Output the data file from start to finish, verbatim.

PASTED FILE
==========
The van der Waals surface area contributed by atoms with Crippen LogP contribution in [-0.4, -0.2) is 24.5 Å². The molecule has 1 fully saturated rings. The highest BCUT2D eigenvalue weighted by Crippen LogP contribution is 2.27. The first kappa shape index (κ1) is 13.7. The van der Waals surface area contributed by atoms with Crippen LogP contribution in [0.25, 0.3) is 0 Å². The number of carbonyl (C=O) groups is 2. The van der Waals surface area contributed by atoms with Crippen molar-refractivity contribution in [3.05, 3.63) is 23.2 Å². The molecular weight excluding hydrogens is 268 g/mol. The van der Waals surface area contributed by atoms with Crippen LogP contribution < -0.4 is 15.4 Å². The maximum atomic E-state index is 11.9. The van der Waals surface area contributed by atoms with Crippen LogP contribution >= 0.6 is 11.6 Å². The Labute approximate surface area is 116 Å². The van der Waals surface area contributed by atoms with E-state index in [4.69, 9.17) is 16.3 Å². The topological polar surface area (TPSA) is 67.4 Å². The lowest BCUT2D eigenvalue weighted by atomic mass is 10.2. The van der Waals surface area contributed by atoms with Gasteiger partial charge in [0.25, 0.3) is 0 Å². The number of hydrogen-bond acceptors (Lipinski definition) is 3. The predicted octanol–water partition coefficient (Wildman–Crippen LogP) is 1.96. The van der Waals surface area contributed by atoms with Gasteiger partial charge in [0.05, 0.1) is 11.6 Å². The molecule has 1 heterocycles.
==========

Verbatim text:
The van der Waals surface area contributed by atoms with Crippen LogP contribution in [-0.4, -0.2) is 24.5 Å². The molecule has 1 fully saturated rings. The highest BCUT2D eigenvalue weighted by Crippen LogP contribution is 2.27. The first kappa shape index (κ1) is 13.7. The van der Waals surface area contributed by atoms with Crippen LogP contribution in [0.25, 0.3) is 0 Å². The number of carbonyl (C=O) groups is 2. The van der Waals surface area contributed by atoms with Crippen molar-refractivity contribution in [3.05, 3.63) is 23.2 Å². The molecular weight excluding hydrogens is 268 g/mol. The van der Waals surface area contributed by atoms with Crippen LogP contribution < -0.4 is 15.4 Å². The maximum atomic E-state index is 11.9. The van der Waals surface area contributed by atoms with Crippen LogP contribution >= 0.6 is 11.6 Å². The Labute approximate surface area is 116 Å². The van der Waals surface area contributed by atoms with E-state index in [4.69, 9.17) is 16.3 Å². The topological polar surface area (TPSA) is 67.4 Å². The lowest BCUT2D eigenvalue weighted by atomic mass is 10.2. The van der Waals surface area contributed by atoms with Gasteiger partial charge in [0.25, 0.3) is 0 Å². The number of hydrogen-bond acceptors (Lipinski definition) is 3. The predicted octanol–water partition coefficient (Wildman–Crippen LogP) is 1.96. The van der Waals surface area contributed by atoms with Gasteiger partial charge in [0.05, 0.1) is 11.6 Å². The molecule has 1 heterocycles.